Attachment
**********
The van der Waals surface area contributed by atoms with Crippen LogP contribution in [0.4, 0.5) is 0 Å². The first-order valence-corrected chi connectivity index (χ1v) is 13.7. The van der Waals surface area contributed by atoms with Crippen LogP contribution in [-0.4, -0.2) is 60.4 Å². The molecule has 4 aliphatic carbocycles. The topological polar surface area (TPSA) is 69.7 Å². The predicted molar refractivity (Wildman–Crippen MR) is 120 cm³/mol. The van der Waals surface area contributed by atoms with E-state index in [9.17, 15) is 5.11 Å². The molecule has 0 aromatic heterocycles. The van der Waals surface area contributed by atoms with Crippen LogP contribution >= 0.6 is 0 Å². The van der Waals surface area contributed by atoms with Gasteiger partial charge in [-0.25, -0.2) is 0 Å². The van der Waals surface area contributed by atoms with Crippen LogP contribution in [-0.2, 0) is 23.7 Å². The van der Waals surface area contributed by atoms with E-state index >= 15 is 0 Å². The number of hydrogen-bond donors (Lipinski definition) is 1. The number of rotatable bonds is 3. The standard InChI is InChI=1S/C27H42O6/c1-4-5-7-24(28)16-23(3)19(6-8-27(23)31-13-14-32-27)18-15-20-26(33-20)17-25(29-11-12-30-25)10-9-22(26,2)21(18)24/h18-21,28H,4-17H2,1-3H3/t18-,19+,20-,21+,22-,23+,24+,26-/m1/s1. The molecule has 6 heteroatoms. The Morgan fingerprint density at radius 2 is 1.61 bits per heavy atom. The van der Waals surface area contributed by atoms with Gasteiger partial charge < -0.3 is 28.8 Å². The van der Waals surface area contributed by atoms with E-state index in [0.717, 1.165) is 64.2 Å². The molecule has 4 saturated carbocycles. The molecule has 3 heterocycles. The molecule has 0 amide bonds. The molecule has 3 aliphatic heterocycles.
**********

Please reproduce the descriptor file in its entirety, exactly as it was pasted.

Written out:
The van der Waals surface area contributed by atoms with Crippen LogP contribution in [0.4, 0.5) is 0 Å². The first-order valence-corrected chi connectivity index (χ1v) is 13.7. The van der Waals surface area contributed by atoms with Crippen LogP contribution in [-0.4, -0.2) is 60.4 Å². The molecule has 4 aliphatic carbocycles. The topological polar surface area (TPSA) is 69.7 Å². The predicted molar refractivity (Wildman–Crippen MR) is 120 cm³/mol. The van der Waals surface area contributed by atoms with E-state index in [9.17, 15) is 5.11 Å². The molecule has 0 aromatic heterocycles. The van der Waals surface area contributed by atoms with Crippen LogP contribution >= 0.6 is 0 Å². The van der Waals surface area contributed by atoms with Gasteiger partial charge in [-0.25, -0.2) is 0 Å². The van der Waals surface area contributed by atoms with Crippen LogP contribution in [-0.2, 0) is 23.7 Å². The van der Waals surface area contributed by atoms with E-state index >= 15 is 0 Å². The number of hydrogen-bond donors (Lipinski definition) is 1. The number of rotatable bonds is 3. The standard InChI is InChI=1S/C27H42O6/c1-4-5-7-24(28)16-23(3)19(6-8-27(23)31-13-14-32-27)18-15-20-26(33-20)17-25(29-11-12-30-25)10-9-22(26,2)21(18)24/h18-21,28H,4-17H2,1-3H3/t18-,19+,20-,21+,22-,23+,24+,26-/m1/s1. The molecule has 6 heteroatoms. The Morgan fingerprint density at radius 2 is 1.61 bits per heavy atom. The van der Waals surface area contributed by atoms with Gasteiger partial charge < -0.3 is 28.8 Å². The van der Waals surface area contributed by atoms with E-state index in [0.717, 1.165) is 64.2 Å². The molecule has 4 saturated carbocycles. The molecule has 3 heterocycles. The molecule has 0 amide bonds. The molecule has 3 aliphatic heterocycles.